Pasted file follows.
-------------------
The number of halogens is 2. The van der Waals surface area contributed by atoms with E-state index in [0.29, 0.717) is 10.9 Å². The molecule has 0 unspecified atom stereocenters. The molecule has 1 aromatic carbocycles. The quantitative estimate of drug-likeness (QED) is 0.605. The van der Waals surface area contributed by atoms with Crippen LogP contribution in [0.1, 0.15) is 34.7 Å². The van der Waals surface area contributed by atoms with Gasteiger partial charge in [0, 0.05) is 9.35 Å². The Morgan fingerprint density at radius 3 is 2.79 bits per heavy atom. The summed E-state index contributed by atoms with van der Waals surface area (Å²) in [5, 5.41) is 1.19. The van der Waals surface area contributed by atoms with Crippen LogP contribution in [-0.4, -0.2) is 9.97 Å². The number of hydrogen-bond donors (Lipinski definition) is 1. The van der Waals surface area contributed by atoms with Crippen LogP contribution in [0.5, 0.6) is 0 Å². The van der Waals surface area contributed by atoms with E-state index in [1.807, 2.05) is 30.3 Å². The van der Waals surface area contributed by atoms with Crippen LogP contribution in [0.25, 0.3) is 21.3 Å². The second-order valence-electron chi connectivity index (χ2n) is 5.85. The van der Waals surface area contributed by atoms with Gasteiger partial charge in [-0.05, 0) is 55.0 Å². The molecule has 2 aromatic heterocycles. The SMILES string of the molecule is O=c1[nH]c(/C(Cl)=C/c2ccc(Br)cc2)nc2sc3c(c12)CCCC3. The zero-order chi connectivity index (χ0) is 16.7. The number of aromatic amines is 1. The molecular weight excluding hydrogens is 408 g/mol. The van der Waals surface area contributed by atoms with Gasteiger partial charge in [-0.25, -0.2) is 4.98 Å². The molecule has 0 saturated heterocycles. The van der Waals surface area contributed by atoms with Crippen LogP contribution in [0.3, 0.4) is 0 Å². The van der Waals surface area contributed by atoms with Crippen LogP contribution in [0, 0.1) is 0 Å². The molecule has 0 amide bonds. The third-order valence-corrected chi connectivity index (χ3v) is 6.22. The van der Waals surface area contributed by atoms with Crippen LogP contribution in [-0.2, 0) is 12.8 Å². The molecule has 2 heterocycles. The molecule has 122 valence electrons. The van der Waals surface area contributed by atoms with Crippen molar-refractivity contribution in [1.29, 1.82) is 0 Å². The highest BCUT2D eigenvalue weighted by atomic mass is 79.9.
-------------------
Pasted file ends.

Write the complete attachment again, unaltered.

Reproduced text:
The number of halogens is 2. The van der Waals surface area contributed by atoms with E-state index in [0.29, 0.717) is 10.9 Å². The molecule has 0 unspecified atom stereocenters. The molecule has 1 aromatic carbocycles. The quantitative estimate of drug-likeness (QED) is 0.605. The van der Waals surface area contributed by atoms with Crippen LogP contribution in [0.1, 0.15) is 34.7 Å². The van der Waals surface area contributed by atoms with Gasteiger partial charge in [0, 0.05) is 9.35 Å². The Morgan fingerprint density at radius 3 is 2.79 bits per heavy atom. The summed E-state index contributed by atoms with van der Waals surface area (Å²) in [5, 5.41) is 1.19. The van der Waals surface area contributed by atoms with Crippen LogP contribution in [-0.4, -0.2) is 9.97 Å². The number of hydrogen-bond donors (Lipinski definition) is 1. The van der Waals surface area contributed by atoms with Crippen LogP contribution in [0.5, 0.6) is 0 Å². The van der Waals surface area contributed by atoms with E-state index in [1.807, 2.05) is 30.3 Å². The van der Waals surface area contributed by atoms with Crippen LogP contribution in [0.25, 0.3) is 21.3 Å². The second-order valence-electron chi connectivity index (χ2n) is 5.85. The van der Waals surface area contributed by atoms with Gasteiger partial charge in [-0.05, 0) is 55.0 Å². The molecule has 2 aromatic heterocycles. The SMILES string of the molecule is O=c1[nH]c(/C(Cl)=C/c2ccc(Br)cc2)nc2sc3c(c12)CCCC3. The zero-order chi connectivity index (χ0) is 16.7. The number of aromatic amines is 1. The molecular weight excluding hydrogens is 408 g/mol. The van der Waals surface area contributed by atoms with Gasteiger partial charge in [-0.25, -0.2) is 4.98 Å². The molecule has 0 saturated heterocycles. The van der Waals surface area contributed by atoms with Crippen LogP contribution in [0.3, 0.4) is 0 Å². The van der Waals surface area contributed by atoms with Crippen LogP contribution in [0, 0.1) is 0 Å². The molecule has 0 amide bonds. The third-order valence-corrected chi connectivity index (χ3v) is 6.22. The van der Waals surface area contributed by atoms with Crippen LogP contribution in [-0.2, 0) is 12.8 Å². The molecule has 2 heterocycles. The molecule has 122 valence electrons. The van der Waals surface area contributed by atoms with Crippen molar-refractivity contribution in [1.29, 1.82) is 0 Å². The highest BCUT2D eigenvalue weighted by atomic mass is 79.9.